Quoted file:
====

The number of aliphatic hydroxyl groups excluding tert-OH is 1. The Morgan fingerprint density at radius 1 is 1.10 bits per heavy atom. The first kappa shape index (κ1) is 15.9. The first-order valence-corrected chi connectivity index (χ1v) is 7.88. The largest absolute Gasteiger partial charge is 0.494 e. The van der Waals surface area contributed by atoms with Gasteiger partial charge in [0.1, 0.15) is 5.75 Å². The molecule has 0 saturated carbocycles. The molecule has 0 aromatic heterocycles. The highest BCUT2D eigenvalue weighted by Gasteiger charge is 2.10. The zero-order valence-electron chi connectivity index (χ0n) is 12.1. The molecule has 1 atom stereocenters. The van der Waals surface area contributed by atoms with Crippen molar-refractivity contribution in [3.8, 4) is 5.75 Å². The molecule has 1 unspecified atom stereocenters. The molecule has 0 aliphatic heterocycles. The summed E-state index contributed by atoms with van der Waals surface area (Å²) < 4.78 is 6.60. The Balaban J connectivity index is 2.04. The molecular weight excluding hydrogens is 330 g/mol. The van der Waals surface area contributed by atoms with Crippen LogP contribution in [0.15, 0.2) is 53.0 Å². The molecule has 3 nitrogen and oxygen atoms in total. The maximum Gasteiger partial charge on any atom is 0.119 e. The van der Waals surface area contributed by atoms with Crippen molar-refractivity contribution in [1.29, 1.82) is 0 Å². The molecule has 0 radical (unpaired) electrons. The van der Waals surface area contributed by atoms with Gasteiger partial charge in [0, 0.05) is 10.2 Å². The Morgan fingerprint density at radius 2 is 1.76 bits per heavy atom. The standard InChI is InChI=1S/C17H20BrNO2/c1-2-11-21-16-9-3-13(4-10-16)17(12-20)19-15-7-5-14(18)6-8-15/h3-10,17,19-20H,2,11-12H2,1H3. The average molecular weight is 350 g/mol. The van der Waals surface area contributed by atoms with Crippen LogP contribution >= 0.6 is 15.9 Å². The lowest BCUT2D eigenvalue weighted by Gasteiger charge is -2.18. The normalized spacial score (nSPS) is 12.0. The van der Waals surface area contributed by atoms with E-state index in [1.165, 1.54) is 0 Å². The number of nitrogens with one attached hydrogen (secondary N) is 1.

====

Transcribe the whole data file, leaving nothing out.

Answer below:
The number of aliphatic hydroxyl groups excluding tert-OH is 1. The Morgan fingerprint density at radius 1 is 1.10 bits per heavy atom. The first kappa shape index (κ1) is 15.9. The first-order valence-corrected chi connectivity index (χ1v) is 7.88. The largest absolute Gasteiger partial charge is 0.494 e. The van der Waals surface area contributed by atoms with Gasteiger partial charge in [0.1, 0.15) is 5.75 Å². The molecule has 0 saturated carbocycles. The molecule has 0 aromatic heterocycles. The highest BCUT2D eigenvalue weighted by Gasteiger charge is 2.10. The zero-order valence-electron chi connectivity index (χ0n) is 12.1. The molecule has 1 atom stereocenters. The van der Waals surface area contributed by atoms with Crippen molar-refractivity contribution in [3.8, 4) is 5.75 Å². The molecule has 1 unspecified atom stereocenters. The molecule has 0 aliphatic heterocycles. The summed E-state index contributed by atoms with van der Waals surface area (Å²) < 4.78 is 6.60. The Balaban J connectivity index is 2.04. The molecular weight excluding hydrogens is 330 g/mol. The van der Waals surface area contributed by atoms with Crippen LogP contribution in [0.15, 0.2) is 53.0 Å². The molecule has 3 nitrogen and oxygen atoms in total. The maximum Gasteiger partial charge on any atom is 0.119 e. The van der Waals surface area contributed by atoms with Crippen molar-refractivity contribution in [1.29, 1.82) is 0 Å². The molecule has 0 radical (unpaired) electrons. The van der Waals surface area contributed by atoms with Gasteiger partial charge in [0, 0.05) is 10.2 Å². The Morgan fingerprint density at radius 2 is 1.76 bits per heavy atom. The standard InChI is InChI=1S/C17H20BrNO2/c1-2-11-21-16-9-3-13(4-10-16)17(12-20)19-15-7-5-14(18)6-8-15/h3-10,17,19-20H,2,11-12H2,1H3. The average molecular weight is 350 g/mol. The van der Waals surface area contributed by atoms with Crippen LogP contribution >= 0.6 is 15.9 Å². The lowest BCUT2D eigenvalue weighted by Gasteiger charge is -2.18. The normalized spacial score (nSPS) is 12.0. The van der Waals surface area contributed by atoms with E-state index in [1.165, 1.54) is 0 Å². The number of nitrogens with one attached hydrogen (secondary N) is 1.